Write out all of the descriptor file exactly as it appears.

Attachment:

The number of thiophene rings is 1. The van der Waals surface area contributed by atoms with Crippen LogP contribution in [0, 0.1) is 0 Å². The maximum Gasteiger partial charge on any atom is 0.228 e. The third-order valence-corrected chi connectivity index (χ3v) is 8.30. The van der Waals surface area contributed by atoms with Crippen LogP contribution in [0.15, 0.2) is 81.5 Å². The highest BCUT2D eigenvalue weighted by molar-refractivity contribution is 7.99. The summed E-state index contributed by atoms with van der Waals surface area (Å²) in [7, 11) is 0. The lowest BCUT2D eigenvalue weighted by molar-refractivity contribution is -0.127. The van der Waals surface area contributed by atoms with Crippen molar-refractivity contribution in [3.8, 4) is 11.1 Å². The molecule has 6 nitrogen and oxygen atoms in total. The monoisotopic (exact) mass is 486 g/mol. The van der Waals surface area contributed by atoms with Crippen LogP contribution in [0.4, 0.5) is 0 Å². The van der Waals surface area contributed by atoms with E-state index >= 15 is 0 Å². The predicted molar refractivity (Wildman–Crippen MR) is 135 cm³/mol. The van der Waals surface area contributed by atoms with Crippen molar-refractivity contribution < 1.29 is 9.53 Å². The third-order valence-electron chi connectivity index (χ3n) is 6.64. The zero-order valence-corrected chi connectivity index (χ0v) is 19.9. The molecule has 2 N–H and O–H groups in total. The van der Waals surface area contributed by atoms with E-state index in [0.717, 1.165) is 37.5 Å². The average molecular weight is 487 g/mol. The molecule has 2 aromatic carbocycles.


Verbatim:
The number of thiophene rings is 1. The van der Waals surface area contributed by atoms with Crippen LogP contribution in [0, 0.1) is 0 Å². The maximum Gasteiger partial charge on any atom is 0.228 e. The third-order valence-corrected chi connectivity index (χ3v) is 8.30. The van der Waals surface area contributed by atoms with Crippen LogP contribution in [0.15, 0.2) is 81.5 Å². The highest BCUT2D eigenvalue weighted by molar-refractivity contribution is 7.99. The summed E-state index contributed by atoms with van der Waals surface area (Å²) in [7, 11) is 0. The lowest BCUT2D eigenvalue weighted by molar-refractivity contribution is -0.127. The van der Waals surface area contributed by atoms with Crippen molar-refractivity contribution in [3.8, 4) is 11.1 Å². The molecule has 6 nitrogen and oxygen atoms in total. The monoisotopic (exact) mass is 486 g/mol. The van der Waals surface area contributed by atoms with Crippen LogP contribution in [0.4, 0.5) is 0 Å². The van der Waals surface area contributed by atoms with E-state index >= 15 is 0 Å². The predicted molar refractivity (Wildman–Crippen MR) is 135 cm³/mol. The van der Waals surface area contributed by atoms with Crippen molar-refractivity contribution < 1.29 is 9.53 Å². The third-order valence-electron chi connectivity index (χ3n) is 6.64. The zero-order valence-corrected chi connectivity index (χ0v) is 19.9. The molecule has 2 N–H and O–H groups in total. The van der Waals surface area contributed by atoms with E-state index in [0.717, 1.165) is 37.5 Å². The average molecular weight is 487 g/mol. The molecule has 2 aromatic carbocycles.